Alex Roth-Dunn - Staff

February 16, 2022


What brought you to the Center for Agroecology?

I graduated from college and just kind of wanted to start anew. I had gone into a career field that I wasn’t enjoying too much, and just felt I wasn’t making the impact that I thought I was going to make post-college and so I dipped out of Kentucky and was bopping around California for a while, and more recently I was working at a environmental education school that focuses on social and emotional learning. That’s when I really started to fall in love with na- ture and fruits and vegetables, and before I had come out to California I had never put my fingers in a garden. I didn’t really know how food got to my table. I grew up in poverty and marginalized folks oftentimes don’t have access to fresh fruits and veggies. Even though I loved aspects of the work, I was ready for something different and that’s when I came to the Center for Agroecology.

Can you describe your role at the Center?

As the community and residential life coordinator for the Apprenticeship Program this last summer, I was meeting with apprentices to check in. I was ordering and purchasing all of the food and I was helping create meal sched- ules. I was coordinating and facilitating team bonding activities. I was just keeping a pulse on the culture and the climate of the residential cohort, and ensuring all was good, resolving conflict when that would arise. Program management is basically what I was doing in all aspects. The on-the-ground, day-to-day stuff: checking in, building relationships with these people, providing support was my main role. As the Social Justice Advocacy Committee (SJAC) chair, I am a leader and facilitator of the committee, which works to incorporate equity into the Center’s culture and programming. I am facilitating the monthly meetings, I’m keeping a pulse on committee members’ work toward our operational goals for the year, and I’m keeping a pulse on staff’s equity commitments. So I’m trying to strive towards those goals and make sure those are happening.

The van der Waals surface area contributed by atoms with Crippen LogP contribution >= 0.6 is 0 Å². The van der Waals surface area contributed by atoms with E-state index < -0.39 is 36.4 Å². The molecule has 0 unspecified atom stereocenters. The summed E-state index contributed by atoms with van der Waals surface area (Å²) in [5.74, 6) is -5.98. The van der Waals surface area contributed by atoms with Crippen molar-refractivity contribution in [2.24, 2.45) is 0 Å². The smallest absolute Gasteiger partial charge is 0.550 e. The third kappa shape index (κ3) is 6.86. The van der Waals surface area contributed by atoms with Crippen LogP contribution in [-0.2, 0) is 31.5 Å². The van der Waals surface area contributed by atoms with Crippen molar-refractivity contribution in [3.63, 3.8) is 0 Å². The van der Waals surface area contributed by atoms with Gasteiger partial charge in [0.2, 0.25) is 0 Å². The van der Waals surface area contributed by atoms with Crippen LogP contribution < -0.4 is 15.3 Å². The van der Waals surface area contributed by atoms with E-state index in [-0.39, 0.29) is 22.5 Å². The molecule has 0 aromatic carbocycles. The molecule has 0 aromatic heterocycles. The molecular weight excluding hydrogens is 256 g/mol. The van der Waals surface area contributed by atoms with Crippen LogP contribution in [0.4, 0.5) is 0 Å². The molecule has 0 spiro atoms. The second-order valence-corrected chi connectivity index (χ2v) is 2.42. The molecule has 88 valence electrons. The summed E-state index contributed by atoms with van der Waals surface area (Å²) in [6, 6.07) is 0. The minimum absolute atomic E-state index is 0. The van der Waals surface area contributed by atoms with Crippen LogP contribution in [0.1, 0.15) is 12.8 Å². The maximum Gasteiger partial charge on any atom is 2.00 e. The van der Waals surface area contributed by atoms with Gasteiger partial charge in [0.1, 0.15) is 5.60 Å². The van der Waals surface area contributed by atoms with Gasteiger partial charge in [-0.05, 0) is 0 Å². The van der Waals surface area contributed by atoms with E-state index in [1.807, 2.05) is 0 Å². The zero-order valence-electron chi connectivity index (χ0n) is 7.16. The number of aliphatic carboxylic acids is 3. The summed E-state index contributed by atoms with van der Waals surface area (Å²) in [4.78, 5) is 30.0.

What do you enjoy about your work? 

Something that I’m excited about is working with students in the Black Lives Matter Garden and really propelling and pushing some of our equity-driven programming forward. I think it’s hard, sometimes, working for a historically white institution. That’s just a fact. And there are a lot of awesome and brilliant and joyful things that come from being in this space. I really love connecting with people. I think we’re on earth for who knows how long. And that’s just something that’s really important to me is making connections and harnessing those connections and empowering people, primarily people of color, but all people, specifically at a predominantly white space in a predominantly white city. It can be a hard place for Black and Brown students to thrive, to feel included, and to feel accepted. And so I enjoy uplifting and empowering marginalized and historically and currently oppressed students. Black lives matter, Indigenous lives matter.